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Using the MS Windows Command Line


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A lesson about the command line interface of MS Windows.

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Using the MS Windows Command Line

  1. 1. Using the MS Windows command line The command line is very useful for running operating system commands that can be combined in sequence to produce sophisticated results. To demonstrate such capability students are required to run a series of commands that create a set of folders and subfolders. A simple text file is copied to several of the folders and renamed. Objectives The purpose of this exercise is to - understand the MS-DOS operating system on a typical PC - understand the relationship between PC hardware and the operating system - to develop the skill necessary to examine operating system configuration files - to understand simple batch file processing ***************************************************** Create a text file ***************************************************** IN A TEXT EDITOR, CREATE A TEXT FILE CALLED 'username'.txt but you MUST SUBSTITUTE your university login name for 'username' Write some text in the file along the lines of:- My name is:- .................Fred Bloggs My e-mail address is:- Now you have created the file, make sure you save it.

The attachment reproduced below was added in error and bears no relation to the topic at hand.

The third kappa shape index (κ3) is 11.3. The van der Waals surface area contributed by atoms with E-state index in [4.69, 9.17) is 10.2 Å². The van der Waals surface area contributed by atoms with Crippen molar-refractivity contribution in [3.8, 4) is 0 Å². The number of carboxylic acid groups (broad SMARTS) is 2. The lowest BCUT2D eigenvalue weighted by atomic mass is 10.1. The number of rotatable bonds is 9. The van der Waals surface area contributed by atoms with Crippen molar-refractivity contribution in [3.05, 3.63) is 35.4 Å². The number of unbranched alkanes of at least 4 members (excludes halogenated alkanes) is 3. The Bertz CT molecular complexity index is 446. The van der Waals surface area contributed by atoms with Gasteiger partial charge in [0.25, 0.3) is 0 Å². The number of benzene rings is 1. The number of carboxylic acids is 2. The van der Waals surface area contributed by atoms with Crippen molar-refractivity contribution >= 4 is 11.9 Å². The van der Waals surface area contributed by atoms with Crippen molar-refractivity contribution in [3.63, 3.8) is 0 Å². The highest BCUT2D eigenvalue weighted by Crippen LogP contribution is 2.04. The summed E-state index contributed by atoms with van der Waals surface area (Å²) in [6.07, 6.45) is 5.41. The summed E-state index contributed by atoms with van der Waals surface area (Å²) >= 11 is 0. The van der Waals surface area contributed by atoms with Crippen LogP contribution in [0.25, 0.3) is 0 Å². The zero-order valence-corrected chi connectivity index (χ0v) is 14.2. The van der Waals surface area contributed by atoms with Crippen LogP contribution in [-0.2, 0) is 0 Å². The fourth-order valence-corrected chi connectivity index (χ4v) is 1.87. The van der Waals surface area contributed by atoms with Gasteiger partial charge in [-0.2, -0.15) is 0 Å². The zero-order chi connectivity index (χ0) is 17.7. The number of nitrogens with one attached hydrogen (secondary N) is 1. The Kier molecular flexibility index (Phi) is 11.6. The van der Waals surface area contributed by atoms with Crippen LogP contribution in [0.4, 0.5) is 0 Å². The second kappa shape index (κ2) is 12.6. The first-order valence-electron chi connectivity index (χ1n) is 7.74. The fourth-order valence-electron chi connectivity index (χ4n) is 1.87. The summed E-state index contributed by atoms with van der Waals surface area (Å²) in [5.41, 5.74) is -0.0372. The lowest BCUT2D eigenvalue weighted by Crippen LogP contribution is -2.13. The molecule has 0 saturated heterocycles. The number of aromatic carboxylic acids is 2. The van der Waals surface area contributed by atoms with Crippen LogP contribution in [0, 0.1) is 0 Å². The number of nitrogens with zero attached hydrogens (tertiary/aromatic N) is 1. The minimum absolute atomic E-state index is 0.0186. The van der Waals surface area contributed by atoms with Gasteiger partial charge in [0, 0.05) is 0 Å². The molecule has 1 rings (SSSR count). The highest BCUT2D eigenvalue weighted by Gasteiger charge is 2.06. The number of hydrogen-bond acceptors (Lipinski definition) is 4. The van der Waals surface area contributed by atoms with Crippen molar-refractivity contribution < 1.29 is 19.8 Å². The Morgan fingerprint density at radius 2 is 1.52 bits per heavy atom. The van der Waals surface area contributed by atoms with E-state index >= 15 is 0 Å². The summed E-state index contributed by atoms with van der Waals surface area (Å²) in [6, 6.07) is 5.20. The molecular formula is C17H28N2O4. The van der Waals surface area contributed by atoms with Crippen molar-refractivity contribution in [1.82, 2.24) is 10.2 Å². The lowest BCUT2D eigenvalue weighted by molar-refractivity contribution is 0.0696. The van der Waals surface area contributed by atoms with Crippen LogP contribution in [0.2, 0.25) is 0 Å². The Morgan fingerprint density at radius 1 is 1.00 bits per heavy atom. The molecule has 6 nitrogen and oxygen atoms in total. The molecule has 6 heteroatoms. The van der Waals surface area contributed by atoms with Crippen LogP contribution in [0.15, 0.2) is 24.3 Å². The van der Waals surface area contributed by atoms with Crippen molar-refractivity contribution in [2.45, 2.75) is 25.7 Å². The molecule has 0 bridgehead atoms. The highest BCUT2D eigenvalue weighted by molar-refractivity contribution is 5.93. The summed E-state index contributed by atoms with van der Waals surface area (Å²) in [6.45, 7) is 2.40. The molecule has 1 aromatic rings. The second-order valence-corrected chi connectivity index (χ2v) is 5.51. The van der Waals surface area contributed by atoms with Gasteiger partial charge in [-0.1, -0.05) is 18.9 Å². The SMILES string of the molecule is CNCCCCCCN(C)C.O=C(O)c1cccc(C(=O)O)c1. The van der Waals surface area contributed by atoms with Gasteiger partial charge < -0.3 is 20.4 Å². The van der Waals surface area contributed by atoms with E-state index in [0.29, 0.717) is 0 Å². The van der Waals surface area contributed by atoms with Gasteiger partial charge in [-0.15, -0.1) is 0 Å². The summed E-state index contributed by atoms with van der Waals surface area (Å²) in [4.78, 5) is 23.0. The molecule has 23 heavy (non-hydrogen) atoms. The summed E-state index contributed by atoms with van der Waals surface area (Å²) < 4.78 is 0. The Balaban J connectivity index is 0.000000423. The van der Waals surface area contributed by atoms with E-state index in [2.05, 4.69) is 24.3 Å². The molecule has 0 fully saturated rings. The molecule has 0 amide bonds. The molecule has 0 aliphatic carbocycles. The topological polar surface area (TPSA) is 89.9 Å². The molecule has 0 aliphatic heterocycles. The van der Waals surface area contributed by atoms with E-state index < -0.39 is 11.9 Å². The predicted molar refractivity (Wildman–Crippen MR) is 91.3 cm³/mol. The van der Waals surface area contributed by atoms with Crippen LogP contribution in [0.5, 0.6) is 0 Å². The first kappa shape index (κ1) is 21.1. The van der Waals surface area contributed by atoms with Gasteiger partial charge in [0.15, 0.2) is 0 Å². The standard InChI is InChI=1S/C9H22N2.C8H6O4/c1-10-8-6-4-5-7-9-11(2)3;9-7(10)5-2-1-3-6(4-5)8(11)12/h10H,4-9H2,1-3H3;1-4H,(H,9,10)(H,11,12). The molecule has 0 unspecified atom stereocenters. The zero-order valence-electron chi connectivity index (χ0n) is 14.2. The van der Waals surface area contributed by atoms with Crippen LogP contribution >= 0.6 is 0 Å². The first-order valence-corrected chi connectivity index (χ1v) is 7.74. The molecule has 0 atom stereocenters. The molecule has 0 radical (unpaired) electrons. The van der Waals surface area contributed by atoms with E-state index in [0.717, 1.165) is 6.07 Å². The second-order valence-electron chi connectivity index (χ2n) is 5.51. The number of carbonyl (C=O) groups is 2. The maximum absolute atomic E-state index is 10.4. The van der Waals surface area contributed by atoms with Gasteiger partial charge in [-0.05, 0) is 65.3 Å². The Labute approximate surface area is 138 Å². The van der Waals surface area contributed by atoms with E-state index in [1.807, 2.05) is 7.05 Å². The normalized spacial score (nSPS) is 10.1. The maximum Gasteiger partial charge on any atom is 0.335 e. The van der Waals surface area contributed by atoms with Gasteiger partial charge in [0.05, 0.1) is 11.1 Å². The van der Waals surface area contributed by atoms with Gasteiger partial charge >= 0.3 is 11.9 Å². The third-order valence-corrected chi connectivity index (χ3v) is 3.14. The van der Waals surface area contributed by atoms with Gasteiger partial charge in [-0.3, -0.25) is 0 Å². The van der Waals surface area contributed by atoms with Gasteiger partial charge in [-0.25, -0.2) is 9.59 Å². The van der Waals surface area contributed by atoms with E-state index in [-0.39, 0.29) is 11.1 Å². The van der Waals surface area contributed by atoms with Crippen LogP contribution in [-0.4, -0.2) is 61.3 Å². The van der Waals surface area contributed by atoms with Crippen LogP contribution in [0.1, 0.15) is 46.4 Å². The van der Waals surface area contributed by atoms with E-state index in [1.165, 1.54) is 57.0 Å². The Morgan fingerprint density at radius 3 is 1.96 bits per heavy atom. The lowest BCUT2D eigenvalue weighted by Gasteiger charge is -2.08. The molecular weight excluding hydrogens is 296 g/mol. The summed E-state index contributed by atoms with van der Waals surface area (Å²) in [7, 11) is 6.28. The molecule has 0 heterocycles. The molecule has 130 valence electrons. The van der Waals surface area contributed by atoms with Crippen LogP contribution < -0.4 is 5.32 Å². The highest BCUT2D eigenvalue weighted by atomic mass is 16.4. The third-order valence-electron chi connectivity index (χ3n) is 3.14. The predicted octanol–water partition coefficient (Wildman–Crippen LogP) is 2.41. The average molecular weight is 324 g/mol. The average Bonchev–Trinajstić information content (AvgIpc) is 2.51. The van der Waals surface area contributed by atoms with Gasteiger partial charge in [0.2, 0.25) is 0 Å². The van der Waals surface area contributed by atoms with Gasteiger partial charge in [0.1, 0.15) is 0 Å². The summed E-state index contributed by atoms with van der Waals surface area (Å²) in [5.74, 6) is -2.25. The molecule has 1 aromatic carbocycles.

2. 2. ***************************************************** Creating a series of folders using simple MSDOS commands ***************************************************** Note: The following uses a subdirectory area on a hard disk. This can be your M: drive. - create a directory named 'A' on your hard disk drive. - save the file created above (username.txt) in the root of this directory called 'A'. Below is a diagram of the folder structure to be created A | +----USERNAME | +----FILES | | | +----WORK | | | +-----WORK.OLD | +----BIN | +----USER Now using commands types at the command line we will: - copy the file username.txt to EVERY directory AND subdirectory created - rename the file username.txt in the WORK.OLD directory to .old - delete the file username.txt from the 'A' directory
  3. 3. ***************************************************** Automate the above process using a 'batch' file ***************************************************** All the individual commands used to create the folder structure above can be placed in a text file in sequence. This file can then be executed at the command prompt, so creating the whole folder structure automatically. This is known as a 'batch' file. On MS systems this file has a file extension '.bat', eg setup.bat. Delete any directory structure which you may have created as above. Create a text file called :- setup.bat and store it in the root of drive M: Type into setup.bat the dos commands to create the directory structure, illustrated above. Make absolutely sure that all DOS commands always relate to the 'A' directory. You will then have a directory with two files in it, (username.bat and setup.bat) with NO directory structure called A. At the command prompt, make sure you are at the root of drive M: and then type at the prompt: setup.bat If you have done the job correctly, the batch file will run, creating the directory structure automatically, copying the username.txt files to the right places on the disk, renaming as required.